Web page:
KANSAS CITY, Mo. – People living on the streets are finding ways to tough out the sweltering temperatures, and the Salvation Army is playing a big part in their relief.
As the excessive summer heat moved into the region Wednesday afternoon, volunteers with the Salvation Army’s Honk and Holler meal program were busy making the rounds to homeless camps across Kansas City.
“It works on my heart because they’re out there, and this is a camp that is in heavy foliage. And so between the bugs and the heat, it’s tough surviving out here,” said PD Crow, a volunteer with the program.
Callie became homeless 17 months ago after she lost her disability income. The 55-year-old waits in line three nights a week for a hot meal, but she’s forced to take the journey or go without when temperatures rise.
“It does limit how much food you can go for, so you end up going without some meals because of the energy it would take to walk through the heat wouldn’t be worth what calories you got,” she said. “So you’ve got to pick and choose.”
She’s grateful that the Salvation Army is handing out extra water with their meals this week.
“You try to drink all you can, or you get ice,” she said. “Most places charge you for it. So if you’re broke, you’re just out of luck.”
Tim lost his job in February. The 41-year-old said he’s been denied water several times because of his situation. The most recent incident happened Wednesday afternoon.
“I went into an establishment because there was a sign outside saying ‘Free Ice-Cold Water,’ and I was turned around immediately by someone who told me, ‘Sorry, you can’t come in here sir. You need to leave,’” he recalled.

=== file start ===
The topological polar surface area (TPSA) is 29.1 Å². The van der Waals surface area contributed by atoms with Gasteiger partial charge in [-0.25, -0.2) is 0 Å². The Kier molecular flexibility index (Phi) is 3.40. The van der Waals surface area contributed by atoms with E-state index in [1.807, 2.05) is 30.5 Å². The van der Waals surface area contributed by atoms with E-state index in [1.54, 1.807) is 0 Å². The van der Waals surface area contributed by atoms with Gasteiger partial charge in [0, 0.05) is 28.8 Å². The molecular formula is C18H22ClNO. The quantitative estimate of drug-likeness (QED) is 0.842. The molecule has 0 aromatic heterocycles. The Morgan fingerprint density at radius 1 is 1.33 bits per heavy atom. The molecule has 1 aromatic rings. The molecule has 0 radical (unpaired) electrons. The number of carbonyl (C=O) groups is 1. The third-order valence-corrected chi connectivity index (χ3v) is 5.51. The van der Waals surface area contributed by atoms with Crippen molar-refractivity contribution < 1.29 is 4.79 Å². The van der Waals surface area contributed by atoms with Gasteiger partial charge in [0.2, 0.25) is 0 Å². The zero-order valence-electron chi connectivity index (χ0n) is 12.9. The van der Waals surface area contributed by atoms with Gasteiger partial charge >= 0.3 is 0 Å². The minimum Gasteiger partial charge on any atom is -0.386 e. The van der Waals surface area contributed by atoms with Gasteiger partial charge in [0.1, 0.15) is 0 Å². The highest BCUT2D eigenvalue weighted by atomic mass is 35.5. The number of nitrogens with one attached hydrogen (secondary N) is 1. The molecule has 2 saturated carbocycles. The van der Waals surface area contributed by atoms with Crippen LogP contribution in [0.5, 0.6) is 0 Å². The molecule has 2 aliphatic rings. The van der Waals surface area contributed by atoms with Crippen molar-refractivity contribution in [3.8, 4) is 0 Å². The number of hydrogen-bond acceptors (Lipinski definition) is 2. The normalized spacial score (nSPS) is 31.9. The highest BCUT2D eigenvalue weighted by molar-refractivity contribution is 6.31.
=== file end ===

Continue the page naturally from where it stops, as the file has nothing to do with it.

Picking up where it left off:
He carries a little circular fan around with his other belongings, hoping to plug it in in places he can use electricity and keep cool.
“It’s rough out here,” he said. “[I’m] just trying to keep my head up.”
Both Tim and Callie said staying hydrated is key to surviving out on the streets in the heat. They also limit the amount of time they stay in the sun, taking advantage of cooling centers when they can.
“It’s a struggle every single day for every single thing you have or need,” Tim said. “You have to think about water sources, especially in heat right now. You need to make sure you’ve got first-aid items on you because you don’t know if you might end up injured. It’s hard to sleep because you’ve got to keep one eye open because not all of these guys are good guys.”
“It’s a lot of sad situations where you just have to make do with it because that’s what you’re dealt,” Callie added.
Crow, who has been volunteering with the Salvation Army since 2009, sees his service as an opportunity to lift the spirit of those experiencing homeless — especially during extreme weather conditions.
“We’re just trying to get them some water and let them know we’re here for them,” Crow said. “It’s rewarding. I’ve been blessed to be a blessing.”
“They’re very appreciated, and they even provide us with snack packs to take with us because sometimes you don’t always get lunch or breakfast,” Tim said.
Volunteers with Honk and Holler are out on the streets three days a week. On average, they serve about 100 people each of those days.